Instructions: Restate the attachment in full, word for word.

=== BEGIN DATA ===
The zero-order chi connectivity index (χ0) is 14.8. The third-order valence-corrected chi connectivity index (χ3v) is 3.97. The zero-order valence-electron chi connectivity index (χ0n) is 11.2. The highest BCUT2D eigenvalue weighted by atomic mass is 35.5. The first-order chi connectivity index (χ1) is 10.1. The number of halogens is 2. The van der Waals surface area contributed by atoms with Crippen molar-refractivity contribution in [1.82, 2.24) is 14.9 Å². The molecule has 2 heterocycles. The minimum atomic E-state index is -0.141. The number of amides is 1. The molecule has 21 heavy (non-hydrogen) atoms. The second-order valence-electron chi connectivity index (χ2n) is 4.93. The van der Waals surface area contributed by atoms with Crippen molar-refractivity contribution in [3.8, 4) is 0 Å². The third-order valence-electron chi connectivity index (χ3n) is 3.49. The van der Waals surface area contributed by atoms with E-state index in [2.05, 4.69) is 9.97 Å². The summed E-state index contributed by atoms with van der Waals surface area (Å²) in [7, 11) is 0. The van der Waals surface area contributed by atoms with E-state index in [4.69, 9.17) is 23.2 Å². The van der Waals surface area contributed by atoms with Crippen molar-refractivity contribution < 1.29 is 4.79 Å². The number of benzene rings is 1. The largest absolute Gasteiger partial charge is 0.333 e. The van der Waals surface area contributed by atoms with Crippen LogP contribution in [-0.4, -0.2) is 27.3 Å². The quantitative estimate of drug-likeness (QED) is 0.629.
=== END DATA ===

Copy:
The zero-order chi connectivity index (χ0) is 14.8. The third-order valence-corrected chi connectivity index (χ3v) is 3.97. The zero-order valence-electron chi connectivity index (χ0n) is 11.2. The highest BCUT2D eigenvalue weighted by atomic mass is 35.5. The first-order chi connectivity index (χ1) is 10.1. The number of halogens is 2. The van der Waals surface area contributed by atoms with Crippen molar-refractivity contribution in [1.82, 2.24) is 14.9 Å². The molecule has 2 heterocycles. The minimum atomic E-state index is -0.141. The number of amides is 1. The molecule has 21 heavy (non-hydrogen) atoms. The second-order valence-electron chi connectivity index (χ2n) is 4.93. The van der Waals surface area contributed by atoms with Crippen molar-refractivity contribution in [3.8, 4) is 0 Å². The third-order valence-electron chi connectivity index (χ3n) is 3.49. The van der Waals surface area contributed by atoms with E-state index in [2.05, 4.69) is 9.97 Å². The summed E-state index contributed by atoms with van der Waals surface area (Å²) in [7, 11) is 0. The van der Waals surface area contributed by atoms with E-state index in [4.69, 9.17) is 23.2 Å². The van der Waals surface area contributed by atoms with Crippen molar-refractivity contribution < 1.29 is 4.79 Å². The number of benzene rings is 1. The largest absolute Gasteiger partial charge is 0.333 e. The van der Waals surface area contributed by atoms with Crippen LogP contribution in [-0.4, -0.2) is 27.3 Å². The quantitative estimate of drug-likeness (QED) is 0.629.